And whose data is it? Well, as “no known copyright” it now belongs to the world. If Yahoo and Flickr fall over, all of the images on The Commons are searchable via Google, and presently live on Google cache. They will still live there if Flickr and Yahoo die.

There’s all sorts of reasons why Flickr users are still mainly North American centric, but the Library of Congress’ move yesterday to liberate 169 of their photochrom travel views of Europe by posting them to Flckr is a move to attract interest from outside the USA, methinks.

– I’ve read a number of times that there are a several more institutions lined up for The Commons, but nothing has happened since the New York Public Library debuted on December 10, 2008. George Oates, you’ll recall got the bag on December 11. When new institutional members number 18, number 19 and number 20 actually make it to face the public on The Commons then I’ll be more confident it has lungs and a heart.

– The new Flickr group is a good thing, and there is much enthusiasm there. There may be some disparate aims amongst the group members (of which I am one) and we’ll see if altruism remains the guiding light. The cynic in me doubts it.

-The indicommons blog is an interesting innovation and can do much to publicise The Commons on Flickr. In some ways more easily readable and navigable than the group discussions within the Flickr group for The Commons – but its an awful lot of work for the people involved. I wish them well.

– A much more powerful way to publiscise The Commons would be a corner on the home page of Yahoo’s search engine ( )with an everchanging photograph from The Commons and a link through to the image on Flickr. higher profile, wider audience, more hits. But Flickr itself doesn’t even have a corner of that page, which tells you more than you need to know about the priority of Flickr to the Yahoo organisation.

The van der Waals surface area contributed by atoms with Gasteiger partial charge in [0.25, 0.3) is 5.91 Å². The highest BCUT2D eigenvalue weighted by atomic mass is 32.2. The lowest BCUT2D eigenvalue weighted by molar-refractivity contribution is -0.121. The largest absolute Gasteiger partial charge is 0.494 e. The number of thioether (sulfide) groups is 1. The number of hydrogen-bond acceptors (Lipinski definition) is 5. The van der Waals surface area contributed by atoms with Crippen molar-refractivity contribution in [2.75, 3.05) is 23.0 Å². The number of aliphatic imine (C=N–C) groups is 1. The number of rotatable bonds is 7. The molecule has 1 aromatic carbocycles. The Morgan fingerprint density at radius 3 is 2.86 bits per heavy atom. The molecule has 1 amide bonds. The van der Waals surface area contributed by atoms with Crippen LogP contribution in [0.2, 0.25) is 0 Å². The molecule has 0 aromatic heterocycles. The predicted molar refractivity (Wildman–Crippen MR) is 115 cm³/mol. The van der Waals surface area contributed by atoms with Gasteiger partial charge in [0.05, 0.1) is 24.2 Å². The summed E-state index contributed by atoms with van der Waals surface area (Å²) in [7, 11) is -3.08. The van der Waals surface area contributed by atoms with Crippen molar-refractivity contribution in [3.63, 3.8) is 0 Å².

– Just like what has come to be the Library of Congress’s concern about the USA centric nature of the Bain collection and their 1930s and 1940s images has led them to put up the photochrom travel views, The Phillips Collection plates have plenty of universal appeal as opposed to the Tyrrell Collection stuff and the Clyde Engineering stuff – and I think the comments garnered by the unusual Phillips images are already showing that.

– For all The Commons institutions the issue of the resource appetite of users’ comments and the sometimes required responses is a vexed one. This is a budgetary issue and a resource allocation issue – and these things can rarely be solved ad hoc. Build it and the Flickr users will come, but perhaps not with money.

For some of the answers, we await some published figures including $$ from several institutions of The Commons.

Ok, I declare that The Commons on Flickr has got legs. Since I wrote my comment above:

Number 18 – National Galleries of Scotland
Number 19 – State Library of Queensland, Australia
Number 20 – State Archives of Florida
Number 21 – Oregon State University Archives

have joined the party. Yay!